Wednesday, October 3, 2007

CONF./CFP- Regimes and Revolutions: 3rd U Chicago Conf. on Eurasian Archaeology

Distrib. by: Central-Eurasia-L - Announcement List for Central Eurasian Studies

CONF./CFP- Regimes and Revolutions: 3rd U Chicago Conf. on Eurasian Archaeology

Posted by: Charles Hartley <>

Call For Papers

The 3rd University of Chicago Conference on Eurasian Archaeology

Regimes and Revolutions:
Power, Violence, and Labor in Eurasia
Between the Ancient and the Modern

May 1-3, 2008
University of Chicago

Recent decades have witnessed a turn in anthropological archaeology
away from totalizing, top-down accounts of elite power. In their
stead, society and politics have come to be theorized within community
organizations and more diffuse locations of authority. But the
contemporary politics of Eurasia's independent states cautions against
an archaeological about-face. Grassroots claims to power can be
restricted and communities can be both incapable of, and disillusioned
by, engagement in political struggles. Rulers can indeed hold a firm
grasp on political order, exerting tremendous power, deploying the
weapons of coercive violence, and marshalling the forces of labor.

The authoritarian politics of the present remind us of the need to
consider power and violence in the past. The modern politics of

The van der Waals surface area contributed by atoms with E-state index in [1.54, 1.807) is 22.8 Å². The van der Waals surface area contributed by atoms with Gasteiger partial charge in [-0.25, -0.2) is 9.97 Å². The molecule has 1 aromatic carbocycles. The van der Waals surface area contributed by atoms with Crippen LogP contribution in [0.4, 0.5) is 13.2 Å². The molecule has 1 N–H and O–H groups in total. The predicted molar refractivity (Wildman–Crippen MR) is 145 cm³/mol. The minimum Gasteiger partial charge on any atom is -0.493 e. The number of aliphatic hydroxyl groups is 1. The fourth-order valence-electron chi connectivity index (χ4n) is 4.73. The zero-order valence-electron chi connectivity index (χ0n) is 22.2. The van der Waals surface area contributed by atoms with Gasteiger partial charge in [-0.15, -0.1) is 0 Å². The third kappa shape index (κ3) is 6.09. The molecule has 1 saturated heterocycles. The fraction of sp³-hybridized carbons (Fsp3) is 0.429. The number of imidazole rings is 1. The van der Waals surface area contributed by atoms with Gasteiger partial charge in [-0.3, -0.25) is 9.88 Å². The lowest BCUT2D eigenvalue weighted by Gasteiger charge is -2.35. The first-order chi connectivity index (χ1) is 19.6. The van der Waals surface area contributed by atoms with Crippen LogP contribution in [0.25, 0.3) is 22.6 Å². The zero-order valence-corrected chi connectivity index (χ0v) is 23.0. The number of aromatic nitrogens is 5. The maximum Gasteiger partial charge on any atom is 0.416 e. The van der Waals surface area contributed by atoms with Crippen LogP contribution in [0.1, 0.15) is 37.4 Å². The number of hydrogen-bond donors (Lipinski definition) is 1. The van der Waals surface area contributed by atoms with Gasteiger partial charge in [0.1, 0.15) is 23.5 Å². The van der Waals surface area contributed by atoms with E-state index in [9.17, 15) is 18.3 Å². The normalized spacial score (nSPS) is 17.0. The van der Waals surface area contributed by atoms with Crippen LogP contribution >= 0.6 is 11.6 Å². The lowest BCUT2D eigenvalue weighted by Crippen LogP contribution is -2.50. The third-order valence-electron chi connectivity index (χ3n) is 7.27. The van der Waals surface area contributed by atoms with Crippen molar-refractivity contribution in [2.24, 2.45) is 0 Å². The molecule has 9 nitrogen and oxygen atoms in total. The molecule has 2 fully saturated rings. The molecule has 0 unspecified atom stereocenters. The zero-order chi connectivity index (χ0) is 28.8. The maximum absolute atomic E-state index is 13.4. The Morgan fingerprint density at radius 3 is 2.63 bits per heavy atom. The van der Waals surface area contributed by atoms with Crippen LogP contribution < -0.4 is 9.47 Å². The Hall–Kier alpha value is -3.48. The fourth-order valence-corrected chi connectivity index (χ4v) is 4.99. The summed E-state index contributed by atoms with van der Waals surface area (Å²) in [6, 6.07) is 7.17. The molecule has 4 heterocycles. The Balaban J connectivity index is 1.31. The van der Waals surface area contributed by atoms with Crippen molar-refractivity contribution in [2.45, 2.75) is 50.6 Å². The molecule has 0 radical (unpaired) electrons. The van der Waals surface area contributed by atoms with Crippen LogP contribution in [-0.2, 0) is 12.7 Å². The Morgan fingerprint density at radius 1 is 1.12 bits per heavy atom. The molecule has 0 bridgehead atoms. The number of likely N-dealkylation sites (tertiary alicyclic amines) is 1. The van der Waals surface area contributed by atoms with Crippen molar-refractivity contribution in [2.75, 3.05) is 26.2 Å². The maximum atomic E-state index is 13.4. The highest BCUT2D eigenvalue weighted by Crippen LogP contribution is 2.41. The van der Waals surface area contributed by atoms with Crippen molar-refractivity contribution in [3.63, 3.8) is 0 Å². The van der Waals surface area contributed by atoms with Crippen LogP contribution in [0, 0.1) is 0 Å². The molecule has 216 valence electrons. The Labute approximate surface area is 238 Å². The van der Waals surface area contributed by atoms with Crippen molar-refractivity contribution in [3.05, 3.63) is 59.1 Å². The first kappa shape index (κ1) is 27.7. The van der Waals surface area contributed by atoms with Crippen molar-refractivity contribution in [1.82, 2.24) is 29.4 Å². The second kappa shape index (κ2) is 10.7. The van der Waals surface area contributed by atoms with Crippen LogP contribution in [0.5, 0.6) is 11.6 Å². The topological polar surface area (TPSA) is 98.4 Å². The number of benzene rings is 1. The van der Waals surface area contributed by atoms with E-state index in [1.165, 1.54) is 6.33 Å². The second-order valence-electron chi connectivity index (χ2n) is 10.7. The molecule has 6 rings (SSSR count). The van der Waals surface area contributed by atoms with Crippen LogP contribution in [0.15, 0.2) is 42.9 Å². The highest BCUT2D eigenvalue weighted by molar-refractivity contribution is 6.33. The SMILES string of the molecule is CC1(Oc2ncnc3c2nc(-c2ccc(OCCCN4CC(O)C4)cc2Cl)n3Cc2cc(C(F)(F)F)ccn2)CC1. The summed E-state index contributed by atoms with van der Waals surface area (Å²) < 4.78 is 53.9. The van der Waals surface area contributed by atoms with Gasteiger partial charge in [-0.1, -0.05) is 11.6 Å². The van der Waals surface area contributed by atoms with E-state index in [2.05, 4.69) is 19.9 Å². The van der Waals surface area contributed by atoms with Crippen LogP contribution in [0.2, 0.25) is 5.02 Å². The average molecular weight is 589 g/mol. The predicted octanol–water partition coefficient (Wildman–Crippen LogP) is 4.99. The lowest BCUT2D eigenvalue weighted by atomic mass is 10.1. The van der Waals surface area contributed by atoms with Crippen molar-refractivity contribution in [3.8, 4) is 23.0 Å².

Eurasia challenge us to disentangle social and economic
transformations from political ones and to probe not only the
archaeology of social lives within communities but also the
politics­egalitarian, despotic, charismatic, bureaucratic,
traditional­that ordered these lives. What does political authority
over the longue durée look like across Eurasia? What is the role of
material culture in preserving regimes and producing revolution? How
can we explore the work of power without subsuming it to the domain of
governmental institutions? The 3rd University of Chicago Conference
on Eurasian Archaeology will examine the instruments of power, the
semiotics of legitimation, and the mobilization of labor in the
constitution of politics from prehistory to today.

The University of Chicago Conferences on Eurasian Archaeology bring
together graduate students and senior researchers from institutions
across North America, Europe, and Asia. Organized and run by the
graduate students of the University of Chicago, each conference
centers on a theme that is intended to encapsulate a broad set of
pressing issues in the field. But the conferences also provide a
forum for sharing new data, testing original ideas, and developing
cross-cultural conversations that will forward the next decade of
research in Eurasia.

Individuals interested in presenting should send an abstract of no
more than 200 words along with a completed submission form to Charles
Hartley <> by December 15, 2007. Please include
the full name of the presenter and all co-authors, with their
institutional affiliations, mailing addresses, and e-mail addresses.
Additional information is available at the conference website:

Scholars interested in organizing thematic sessions should contact
Charles Hartley no later than November 1, 2007.

Graduate students are strongly encouraged to participate. Papers will
be selected for presentation based on how closely they fit to the
overall theme of the conference. There is no registration fee for the

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